So some of the problems that scientists have said we should watch out for because they are associated with global warming, are beginning to happen. The stronger storms, the sea level rise, the diseases from the tropics moving into the areas where more people live. The melting of the ice.

A new study says that the North Polar Icecap is now melting three times faster than the most pessimistic projections were just a few years ago and could be completely gone in as little as 35 years but we can still save it if we act quickly. And that's what the Live Earth concerts are all about, that to get past the nay-sayers and the cynics and the carbon polluters and instead lay the truth before the people of this country and the world and define it properly as a moral issue.

A lot depends on us doing the right thing now while we have the chance.

KING: There's no stronger proponent of your position than you. Live Earth is Saturday night. We'll be right back with Al Gore. Don't go away.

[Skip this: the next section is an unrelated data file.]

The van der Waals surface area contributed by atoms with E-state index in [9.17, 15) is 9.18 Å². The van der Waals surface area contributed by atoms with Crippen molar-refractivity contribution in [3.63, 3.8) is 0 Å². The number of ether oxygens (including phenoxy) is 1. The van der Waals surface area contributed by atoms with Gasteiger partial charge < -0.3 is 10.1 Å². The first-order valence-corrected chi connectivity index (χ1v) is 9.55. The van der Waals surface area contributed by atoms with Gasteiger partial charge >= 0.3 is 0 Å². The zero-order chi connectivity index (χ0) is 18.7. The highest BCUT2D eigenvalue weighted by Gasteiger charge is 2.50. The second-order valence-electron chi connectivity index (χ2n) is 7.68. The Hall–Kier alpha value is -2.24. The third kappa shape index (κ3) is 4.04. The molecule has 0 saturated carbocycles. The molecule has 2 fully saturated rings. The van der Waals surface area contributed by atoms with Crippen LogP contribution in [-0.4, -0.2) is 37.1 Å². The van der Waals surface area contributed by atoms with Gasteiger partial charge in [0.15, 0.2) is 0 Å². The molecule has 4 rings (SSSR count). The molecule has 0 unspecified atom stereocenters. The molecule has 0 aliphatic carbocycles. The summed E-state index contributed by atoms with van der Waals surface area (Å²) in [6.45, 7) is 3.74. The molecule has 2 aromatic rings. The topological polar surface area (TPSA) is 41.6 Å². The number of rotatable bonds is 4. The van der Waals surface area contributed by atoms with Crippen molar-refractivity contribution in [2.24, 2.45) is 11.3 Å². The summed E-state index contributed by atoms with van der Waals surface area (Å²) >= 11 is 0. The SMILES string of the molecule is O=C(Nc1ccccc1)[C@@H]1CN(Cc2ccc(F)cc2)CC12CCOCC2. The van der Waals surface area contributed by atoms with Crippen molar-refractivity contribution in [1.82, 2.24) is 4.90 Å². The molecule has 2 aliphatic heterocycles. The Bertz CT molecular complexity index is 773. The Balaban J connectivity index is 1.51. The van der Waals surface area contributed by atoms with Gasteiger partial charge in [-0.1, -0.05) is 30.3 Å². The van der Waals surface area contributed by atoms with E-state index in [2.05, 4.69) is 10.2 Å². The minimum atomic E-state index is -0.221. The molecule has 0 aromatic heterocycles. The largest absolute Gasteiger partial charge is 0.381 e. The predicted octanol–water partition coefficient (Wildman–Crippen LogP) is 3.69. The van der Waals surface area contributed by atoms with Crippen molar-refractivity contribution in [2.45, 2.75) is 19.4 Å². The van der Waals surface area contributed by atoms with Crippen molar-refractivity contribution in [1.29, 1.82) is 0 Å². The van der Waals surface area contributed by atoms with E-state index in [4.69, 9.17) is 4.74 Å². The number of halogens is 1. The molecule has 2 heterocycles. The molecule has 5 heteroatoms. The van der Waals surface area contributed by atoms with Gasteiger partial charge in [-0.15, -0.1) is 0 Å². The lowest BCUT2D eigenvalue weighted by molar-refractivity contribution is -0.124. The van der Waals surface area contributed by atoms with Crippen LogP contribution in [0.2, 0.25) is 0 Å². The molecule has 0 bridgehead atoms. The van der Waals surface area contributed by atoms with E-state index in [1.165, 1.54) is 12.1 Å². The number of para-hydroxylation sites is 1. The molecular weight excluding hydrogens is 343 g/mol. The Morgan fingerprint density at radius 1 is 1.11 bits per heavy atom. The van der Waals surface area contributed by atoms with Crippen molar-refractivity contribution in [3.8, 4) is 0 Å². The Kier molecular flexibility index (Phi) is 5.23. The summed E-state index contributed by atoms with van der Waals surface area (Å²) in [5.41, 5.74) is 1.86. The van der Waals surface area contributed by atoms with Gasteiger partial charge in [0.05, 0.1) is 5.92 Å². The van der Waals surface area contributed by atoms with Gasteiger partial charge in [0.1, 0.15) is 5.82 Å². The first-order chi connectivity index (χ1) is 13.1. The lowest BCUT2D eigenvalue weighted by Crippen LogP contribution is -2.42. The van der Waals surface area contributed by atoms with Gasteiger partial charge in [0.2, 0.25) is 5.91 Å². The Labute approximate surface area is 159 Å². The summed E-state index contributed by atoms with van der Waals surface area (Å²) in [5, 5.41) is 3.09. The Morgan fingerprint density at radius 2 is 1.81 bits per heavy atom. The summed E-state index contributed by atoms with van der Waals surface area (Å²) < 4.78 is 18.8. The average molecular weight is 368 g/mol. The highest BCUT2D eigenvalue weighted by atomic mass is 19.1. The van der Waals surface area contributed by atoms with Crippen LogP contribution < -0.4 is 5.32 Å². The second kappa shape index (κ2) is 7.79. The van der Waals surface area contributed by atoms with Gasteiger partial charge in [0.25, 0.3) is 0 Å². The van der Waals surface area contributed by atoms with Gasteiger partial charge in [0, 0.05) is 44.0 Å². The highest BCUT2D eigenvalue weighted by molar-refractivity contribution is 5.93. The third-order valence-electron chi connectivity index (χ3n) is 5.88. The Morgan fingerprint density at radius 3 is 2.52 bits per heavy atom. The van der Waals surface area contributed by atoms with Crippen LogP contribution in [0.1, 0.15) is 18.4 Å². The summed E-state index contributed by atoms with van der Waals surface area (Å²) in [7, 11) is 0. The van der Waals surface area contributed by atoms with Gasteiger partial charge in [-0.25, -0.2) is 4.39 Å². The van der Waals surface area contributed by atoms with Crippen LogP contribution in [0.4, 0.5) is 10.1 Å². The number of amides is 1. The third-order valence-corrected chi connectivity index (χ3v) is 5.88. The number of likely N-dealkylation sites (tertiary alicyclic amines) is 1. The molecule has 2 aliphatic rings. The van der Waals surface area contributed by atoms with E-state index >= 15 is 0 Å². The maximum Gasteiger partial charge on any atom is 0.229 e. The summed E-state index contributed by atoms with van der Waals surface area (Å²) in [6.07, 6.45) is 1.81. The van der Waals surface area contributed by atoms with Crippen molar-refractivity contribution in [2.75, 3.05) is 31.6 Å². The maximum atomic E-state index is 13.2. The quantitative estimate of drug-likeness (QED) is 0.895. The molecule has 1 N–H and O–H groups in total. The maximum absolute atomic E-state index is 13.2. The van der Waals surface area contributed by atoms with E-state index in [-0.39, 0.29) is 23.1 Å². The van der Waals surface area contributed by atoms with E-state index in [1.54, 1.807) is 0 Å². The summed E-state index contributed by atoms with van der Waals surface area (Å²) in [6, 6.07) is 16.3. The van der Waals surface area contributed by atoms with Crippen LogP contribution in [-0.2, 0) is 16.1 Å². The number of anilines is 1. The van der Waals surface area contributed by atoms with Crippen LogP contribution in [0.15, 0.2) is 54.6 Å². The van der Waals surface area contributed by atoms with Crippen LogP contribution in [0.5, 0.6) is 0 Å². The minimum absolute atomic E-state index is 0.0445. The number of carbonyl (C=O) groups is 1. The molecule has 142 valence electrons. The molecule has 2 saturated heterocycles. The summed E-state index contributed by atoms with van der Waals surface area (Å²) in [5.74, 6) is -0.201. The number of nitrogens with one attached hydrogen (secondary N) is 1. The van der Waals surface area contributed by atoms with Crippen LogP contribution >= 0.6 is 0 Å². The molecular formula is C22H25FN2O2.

TOMMY LEE JONES, ACTOR: Each one of these balloons represents two ounces of greenhouse gas. You can't see it. You produce greenhouse gases every time you use energy. The average home produces over 200,000 balloons every year. Save energy and you'll also save money and reduce your impact on climate change. You have the power to make the difference.


KING: If that voice sounds familiar to you, that's Tommy Lee Jones, who was Al Gore's roommate at Harvard and that's one of a series of PSAs that Jones is featured in. Visually compelling as well to draw people's attention to the danger of global warming. Back to a couple of political things.

What do you think of the imminent entrance into the presidential race of your fellow Tennessean, Fred Thompson?

GORE: Is he about to announce? There's speculation ...

KING: I assume so. We keep saying -- I mean, what do you think generally if he comes in? Will he be formidable?